Israel Inspects NSO Group Headquarters Spyware Maker Pegasus


Israeli authorities are inspecting the NSO Group headquarters as part of an investigation into allegations that the Pegasus spyware project has been used to spy on activists, politicians, business executives and journalists.
The inspection was announced on Wednesday (28/7/201) in a tweet in Hebrew by the official Twitter account of the Israeli Ministry of Defense, which said: "Representatives from a number of agencies came to the NSO today to examine the allegations made".

The Defense Ministry did not say which government agencies were involved in the investigation, but Israeli media previously reported that the foreign ministry, justice ministry, Mossad and military intelligence were involved in the NSO Group investigation. Reports say officials inspected the company's office in Herzliya near Tel Aviv.

The NSO group itself confirmed the inspection in a statement sent to the media. "We were able to confirm that representatives from the Israeli Ministry of Defense visited our office. We welcome their inspection," he said.

They also denied allegations that they had conducted unauthorized cell phone surveillance using their spyware. They made sure they would work transparently with the Israeli authorities.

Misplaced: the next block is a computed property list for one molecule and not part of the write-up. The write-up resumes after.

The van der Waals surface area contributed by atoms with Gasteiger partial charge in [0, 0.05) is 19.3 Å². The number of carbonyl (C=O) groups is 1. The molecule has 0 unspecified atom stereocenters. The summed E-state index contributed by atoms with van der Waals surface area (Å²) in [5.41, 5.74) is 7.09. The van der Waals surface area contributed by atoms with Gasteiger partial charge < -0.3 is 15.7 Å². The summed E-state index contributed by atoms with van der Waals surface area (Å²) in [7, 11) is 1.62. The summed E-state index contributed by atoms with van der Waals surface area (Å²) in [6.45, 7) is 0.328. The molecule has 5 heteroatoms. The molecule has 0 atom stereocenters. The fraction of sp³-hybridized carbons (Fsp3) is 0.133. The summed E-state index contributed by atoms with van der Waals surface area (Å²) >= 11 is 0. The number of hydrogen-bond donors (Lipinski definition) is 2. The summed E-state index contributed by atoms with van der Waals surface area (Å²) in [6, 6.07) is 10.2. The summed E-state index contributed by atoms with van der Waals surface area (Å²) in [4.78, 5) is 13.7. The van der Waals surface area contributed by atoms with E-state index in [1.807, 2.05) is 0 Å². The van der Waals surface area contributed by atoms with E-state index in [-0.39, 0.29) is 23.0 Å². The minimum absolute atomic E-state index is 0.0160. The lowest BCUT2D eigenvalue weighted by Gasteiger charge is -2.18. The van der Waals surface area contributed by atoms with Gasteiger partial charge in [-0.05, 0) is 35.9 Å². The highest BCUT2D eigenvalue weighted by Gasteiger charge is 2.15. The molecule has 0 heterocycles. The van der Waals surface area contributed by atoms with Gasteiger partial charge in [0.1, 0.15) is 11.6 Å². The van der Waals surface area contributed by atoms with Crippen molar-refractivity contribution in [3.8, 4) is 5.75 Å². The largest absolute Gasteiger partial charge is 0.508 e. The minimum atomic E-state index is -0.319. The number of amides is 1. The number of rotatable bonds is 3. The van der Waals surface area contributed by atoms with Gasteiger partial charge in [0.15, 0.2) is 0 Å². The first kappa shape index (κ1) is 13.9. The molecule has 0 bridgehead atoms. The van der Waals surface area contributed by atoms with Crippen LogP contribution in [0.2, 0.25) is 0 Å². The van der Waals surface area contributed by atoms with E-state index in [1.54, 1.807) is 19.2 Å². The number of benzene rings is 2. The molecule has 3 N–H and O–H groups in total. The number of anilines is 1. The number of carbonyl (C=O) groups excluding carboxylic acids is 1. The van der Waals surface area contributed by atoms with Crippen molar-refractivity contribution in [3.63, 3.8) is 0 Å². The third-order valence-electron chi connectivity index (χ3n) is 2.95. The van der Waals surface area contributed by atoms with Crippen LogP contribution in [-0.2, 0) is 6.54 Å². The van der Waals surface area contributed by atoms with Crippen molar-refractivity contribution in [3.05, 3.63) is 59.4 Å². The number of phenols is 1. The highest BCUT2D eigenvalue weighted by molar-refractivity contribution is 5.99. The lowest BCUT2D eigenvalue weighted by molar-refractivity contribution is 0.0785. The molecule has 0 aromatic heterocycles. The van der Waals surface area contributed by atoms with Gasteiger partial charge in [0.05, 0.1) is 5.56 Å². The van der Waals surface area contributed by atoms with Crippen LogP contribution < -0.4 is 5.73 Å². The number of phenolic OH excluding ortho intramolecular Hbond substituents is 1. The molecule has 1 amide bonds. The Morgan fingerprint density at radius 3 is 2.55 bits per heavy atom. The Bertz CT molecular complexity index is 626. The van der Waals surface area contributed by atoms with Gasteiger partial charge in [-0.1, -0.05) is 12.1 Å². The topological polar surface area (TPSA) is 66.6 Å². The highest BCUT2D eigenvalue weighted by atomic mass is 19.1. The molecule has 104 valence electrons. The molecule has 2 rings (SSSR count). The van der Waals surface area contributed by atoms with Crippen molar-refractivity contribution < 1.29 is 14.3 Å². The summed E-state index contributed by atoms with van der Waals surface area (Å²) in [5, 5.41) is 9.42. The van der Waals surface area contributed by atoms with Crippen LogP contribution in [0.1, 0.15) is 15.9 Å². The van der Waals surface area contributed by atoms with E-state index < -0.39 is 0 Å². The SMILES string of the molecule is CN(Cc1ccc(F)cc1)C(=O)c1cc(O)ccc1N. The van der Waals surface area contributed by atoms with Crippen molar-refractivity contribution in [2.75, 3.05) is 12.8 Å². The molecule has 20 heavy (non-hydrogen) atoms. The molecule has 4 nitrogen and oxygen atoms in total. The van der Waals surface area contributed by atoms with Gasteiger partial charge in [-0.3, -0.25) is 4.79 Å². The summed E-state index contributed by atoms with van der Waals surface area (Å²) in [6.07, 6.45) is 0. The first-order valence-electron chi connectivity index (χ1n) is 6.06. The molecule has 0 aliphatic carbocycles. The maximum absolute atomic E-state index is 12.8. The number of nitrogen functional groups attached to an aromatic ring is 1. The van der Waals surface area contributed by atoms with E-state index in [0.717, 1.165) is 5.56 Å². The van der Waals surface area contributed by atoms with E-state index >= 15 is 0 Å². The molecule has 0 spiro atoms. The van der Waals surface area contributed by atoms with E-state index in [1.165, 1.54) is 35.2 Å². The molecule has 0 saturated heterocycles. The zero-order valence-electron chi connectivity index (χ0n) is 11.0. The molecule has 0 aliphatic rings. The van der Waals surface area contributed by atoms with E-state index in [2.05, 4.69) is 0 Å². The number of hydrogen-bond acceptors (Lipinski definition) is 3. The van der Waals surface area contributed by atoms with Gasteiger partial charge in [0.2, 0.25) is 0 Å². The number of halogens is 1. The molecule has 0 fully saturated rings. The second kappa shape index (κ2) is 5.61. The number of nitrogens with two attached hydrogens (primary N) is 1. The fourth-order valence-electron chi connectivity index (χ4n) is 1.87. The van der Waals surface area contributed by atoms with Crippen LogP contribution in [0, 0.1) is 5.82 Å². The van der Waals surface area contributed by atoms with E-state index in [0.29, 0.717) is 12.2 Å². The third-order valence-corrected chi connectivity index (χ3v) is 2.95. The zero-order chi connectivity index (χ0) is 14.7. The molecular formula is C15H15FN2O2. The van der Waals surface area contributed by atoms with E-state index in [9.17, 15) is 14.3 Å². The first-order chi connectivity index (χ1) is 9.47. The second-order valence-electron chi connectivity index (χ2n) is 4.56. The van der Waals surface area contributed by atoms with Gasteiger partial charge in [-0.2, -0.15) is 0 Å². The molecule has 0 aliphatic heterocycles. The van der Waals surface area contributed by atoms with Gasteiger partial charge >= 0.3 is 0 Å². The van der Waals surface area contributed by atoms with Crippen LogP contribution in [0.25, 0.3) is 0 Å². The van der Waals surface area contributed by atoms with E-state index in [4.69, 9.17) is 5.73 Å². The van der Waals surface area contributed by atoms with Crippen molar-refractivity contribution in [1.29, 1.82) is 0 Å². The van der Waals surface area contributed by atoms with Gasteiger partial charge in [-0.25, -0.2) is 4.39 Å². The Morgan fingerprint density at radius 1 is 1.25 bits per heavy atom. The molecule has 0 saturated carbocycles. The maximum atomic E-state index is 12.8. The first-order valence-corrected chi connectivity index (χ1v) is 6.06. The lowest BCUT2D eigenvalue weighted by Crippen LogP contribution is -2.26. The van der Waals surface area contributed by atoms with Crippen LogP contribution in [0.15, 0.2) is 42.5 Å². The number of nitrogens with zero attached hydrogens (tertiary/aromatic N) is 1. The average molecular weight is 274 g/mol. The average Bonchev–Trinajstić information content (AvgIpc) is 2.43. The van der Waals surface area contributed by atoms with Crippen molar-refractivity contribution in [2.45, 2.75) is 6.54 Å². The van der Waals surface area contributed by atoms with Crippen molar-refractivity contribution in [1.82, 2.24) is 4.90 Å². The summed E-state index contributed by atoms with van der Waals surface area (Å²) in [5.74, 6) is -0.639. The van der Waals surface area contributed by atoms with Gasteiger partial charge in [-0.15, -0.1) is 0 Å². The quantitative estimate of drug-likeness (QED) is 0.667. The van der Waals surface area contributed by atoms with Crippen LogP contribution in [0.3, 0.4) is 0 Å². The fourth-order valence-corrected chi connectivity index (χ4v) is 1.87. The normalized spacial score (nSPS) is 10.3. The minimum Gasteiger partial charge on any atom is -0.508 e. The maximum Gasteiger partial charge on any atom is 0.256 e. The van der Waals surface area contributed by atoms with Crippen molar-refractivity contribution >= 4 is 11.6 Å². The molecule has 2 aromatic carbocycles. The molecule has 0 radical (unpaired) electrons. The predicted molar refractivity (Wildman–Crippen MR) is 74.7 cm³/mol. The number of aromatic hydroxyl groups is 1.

“We are confident that this inspection will prove the facts as stated repeatedly by the company against the false allegations made against us in the recent media attacks,” the NSO Group said in a statement.

As is well known, an international media consortium last week published a list of 50,000 leaked phone numbers worldwide targeted by NSO customers for surveillance. Evidence of Pegasus spyware was found on 37 cell phones examined by forensic experts.

Journalists, businessmen, government critics and politicians are among those suspected of being targeted. The NSO says its software is only sold to government customers after being checked by Israeli authorities.

A report by Calcalis said the possibility of inspections by the authorities resulted in “large restrictions on very small NSOs”. It added that the defense ministry and the NSO have “complementary interests”, and authorities in the past have used “their power to protect companies from criticism and lawsuits”.

Calcalist also reported that inspections were coordinated with the NSO and did not include audits or inspections of computer systems or company documents.

The NSO group is facing increasing pressure from the global community, especially after a report from an international consortium reporter revealed that among the targeted calls for surveillance were calls by Pakistani Prime Minister Imran Khan and French President Emmanuel Macron. The French leader has called for an investigation.

Israeli Defense Minister Benny Gantz himself is scheduled to meet with French Defense Minister Florence Parly in Paris. He will give a brief explanation of the results of his team’s research related to NSO.

Gantz previously defended export licenses for hacking tools, saying in his speech at a cyber software conference in Tel Aviv last week that “countries that purchase these systems must meet the conditions of use”, which are only for criminal and terrorism investigations.
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